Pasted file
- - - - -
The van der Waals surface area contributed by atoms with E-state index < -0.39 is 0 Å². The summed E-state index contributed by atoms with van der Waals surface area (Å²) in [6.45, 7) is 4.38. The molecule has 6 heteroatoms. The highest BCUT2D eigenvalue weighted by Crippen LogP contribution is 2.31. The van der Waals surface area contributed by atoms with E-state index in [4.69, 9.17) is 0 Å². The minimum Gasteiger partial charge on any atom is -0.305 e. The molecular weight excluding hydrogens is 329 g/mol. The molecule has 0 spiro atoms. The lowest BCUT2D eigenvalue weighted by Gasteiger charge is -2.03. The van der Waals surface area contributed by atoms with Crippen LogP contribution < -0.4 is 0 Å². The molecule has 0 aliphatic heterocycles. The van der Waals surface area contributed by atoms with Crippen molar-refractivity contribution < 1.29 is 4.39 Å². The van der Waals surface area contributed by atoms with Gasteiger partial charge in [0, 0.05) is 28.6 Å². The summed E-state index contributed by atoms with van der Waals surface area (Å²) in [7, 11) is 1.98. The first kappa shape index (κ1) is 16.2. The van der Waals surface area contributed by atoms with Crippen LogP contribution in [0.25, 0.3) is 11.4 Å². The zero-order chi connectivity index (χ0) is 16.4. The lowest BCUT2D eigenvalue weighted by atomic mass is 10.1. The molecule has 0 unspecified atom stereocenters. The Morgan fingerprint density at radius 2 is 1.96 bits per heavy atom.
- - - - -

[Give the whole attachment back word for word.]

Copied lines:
The van der Waals surface area contributed by atoms with E-state index < -0.39 is 0 Å². The summed E-state index contributed by atoms with van der Waals surface area (Å²) in [6.45, 7) is 4.38. The molecule has 6 heteroatoms. The highest BCUT2D eigenvalue weighted by Crippen LogP contribution is 2.31. The van der Waals surface area contributed by atoms with E-state index in [4.69, 9.17) is 0 Å². The minimum Gasteiger partial charge on any atom is -0.305 e. The molecular weight excluding hydrogens is 329 g/mol. The molecule has 0 spiro atoms. The lowest BCUT2D eigenvalue weighted by Gasteiger charge is -2.03. The van der Waals surface area contributed by atoms with Crippen LogP contribution < -0.4 is 0 Å². The molecule has 0 aliphatic heterocycles. The van der Waals surface area contributed by atoms with Crippen molar-refractivity contribution < 1.29 is 4.39 Å². The van der Waals surface area contributed by atoms with Gasteiger partial charge in [0, 0.05) is 28.6 Å². The summed E-state index contributed by atoms with van der Waals surface area (Å²) in [7, 11) is 1.98. The first kappa shape index (κ1) is 16.2. The van der Waals surface area contributed by atoms with Crippen LogP contribution in [0.25, 0.3) is 11.4 Å². The zero-order chi connectivity index (χ0) is 16.4. The lowest BCUT2D eigenvalue weighted by atomic mass is 10.1. The molecule has 0 unspecified atom stereocenters. The Morgan fingerprint density at radius 2 is 1.96 bits per heavy atom.